What are Patents and Trademarks?
Patents and trademarks differ greatly. In a nutshell, a patent offers protection for an invention or an improvement to an existing invention (like a new machine or better mousetrap). Patents for inventions that do work are called utility patents.
Patents can also be applied to designs that are used to manufacture items at a place like a factory. These are called design patents. A better mousetrap may be granted a design patent for its manufacture and a utility patent for its use.
Patents are also granted for new varieties of plants. These are called Plant patents.
Trademarks aren’t physical inventions. As a result, they are completely different from patents. Trademarks are names, logos, images, and the like that are generally created to identify a company or product. The Coca-Cola logo and name are trademarked, as is the web site for Amazon.com.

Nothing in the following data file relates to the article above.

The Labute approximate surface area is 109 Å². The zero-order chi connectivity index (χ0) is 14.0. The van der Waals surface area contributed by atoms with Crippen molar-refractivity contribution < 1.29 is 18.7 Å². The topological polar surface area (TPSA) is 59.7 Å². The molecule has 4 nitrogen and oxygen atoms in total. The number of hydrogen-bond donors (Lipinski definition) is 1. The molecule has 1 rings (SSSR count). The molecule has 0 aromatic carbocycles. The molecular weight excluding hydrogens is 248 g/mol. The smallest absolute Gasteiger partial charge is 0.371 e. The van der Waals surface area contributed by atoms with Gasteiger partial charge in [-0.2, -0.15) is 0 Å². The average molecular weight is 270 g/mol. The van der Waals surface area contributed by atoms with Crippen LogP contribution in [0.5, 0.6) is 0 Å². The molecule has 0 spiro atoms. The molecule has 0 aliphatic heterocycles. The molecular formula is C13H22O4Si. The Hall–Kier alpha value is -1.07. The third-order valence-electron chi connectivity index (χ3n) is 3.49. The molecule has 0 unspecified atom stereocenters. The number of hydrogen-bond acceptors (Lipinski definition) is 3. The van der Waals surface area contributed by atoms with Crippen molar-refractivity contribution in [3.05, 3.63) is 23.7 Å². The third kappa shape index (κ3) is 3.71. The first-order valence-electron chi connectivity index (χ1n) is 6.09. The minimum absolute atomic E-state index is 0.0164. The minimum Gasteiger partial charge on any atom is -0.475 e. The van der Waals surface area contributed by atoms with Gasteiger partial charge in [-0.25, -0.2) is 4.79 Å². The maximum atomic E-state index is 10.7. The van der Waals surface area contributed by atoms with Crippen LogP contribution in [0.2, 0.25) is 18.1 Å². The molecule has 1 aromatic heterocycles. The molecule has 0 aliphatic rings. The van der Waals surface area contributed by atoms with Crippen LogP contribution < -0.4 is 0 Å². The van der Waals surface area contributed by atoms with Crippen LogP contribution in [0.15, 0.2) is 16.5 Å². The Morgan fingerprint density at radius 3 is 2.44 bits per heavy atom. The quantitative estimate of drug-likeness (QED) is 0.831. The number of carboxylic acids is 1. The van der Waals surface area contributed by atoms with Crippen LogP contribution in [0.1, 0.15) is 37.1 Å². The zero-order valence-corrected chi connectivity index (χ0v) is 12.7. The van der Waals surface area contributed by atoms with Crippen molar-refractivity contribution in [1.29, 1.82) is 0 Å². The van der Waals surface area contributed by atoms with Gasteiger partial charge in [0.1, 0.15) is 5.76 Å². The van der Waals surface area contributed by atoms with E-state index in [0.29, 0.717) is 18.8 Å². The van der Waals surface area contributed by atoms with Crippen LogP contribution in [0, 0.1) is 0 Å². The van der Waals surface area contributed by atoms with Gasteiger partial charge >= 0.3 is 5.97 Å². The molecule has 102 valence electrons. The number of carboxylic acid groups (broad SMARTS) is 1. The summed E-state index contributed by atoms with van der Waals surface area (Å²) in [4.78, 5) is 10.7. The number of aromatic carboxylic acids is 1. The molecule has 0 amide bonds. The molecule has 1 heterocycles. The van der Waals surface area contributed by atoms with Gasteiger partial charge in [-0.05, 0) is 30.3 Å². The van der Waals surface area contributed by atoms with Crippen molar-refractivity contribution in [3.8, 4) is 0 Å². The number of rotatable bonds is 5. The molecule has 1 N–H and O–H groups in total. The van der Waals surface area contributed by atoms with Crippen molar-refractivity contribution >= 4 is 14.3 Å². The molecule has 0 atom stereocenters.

The only true relationship between a trademark and a patent is that they both protect the owners, creators, and companies that produced them from others who may try to steal their ideas or products.
Note: Copyrights are a third type of intellectual property and are often confused with patents and trademarks. Copyrights protect literary, artistic, and musical works, and are not applied to or granted for inventions or trade names. For more information on copyrights, refer to The Steps Involved in Applying for a Copyright.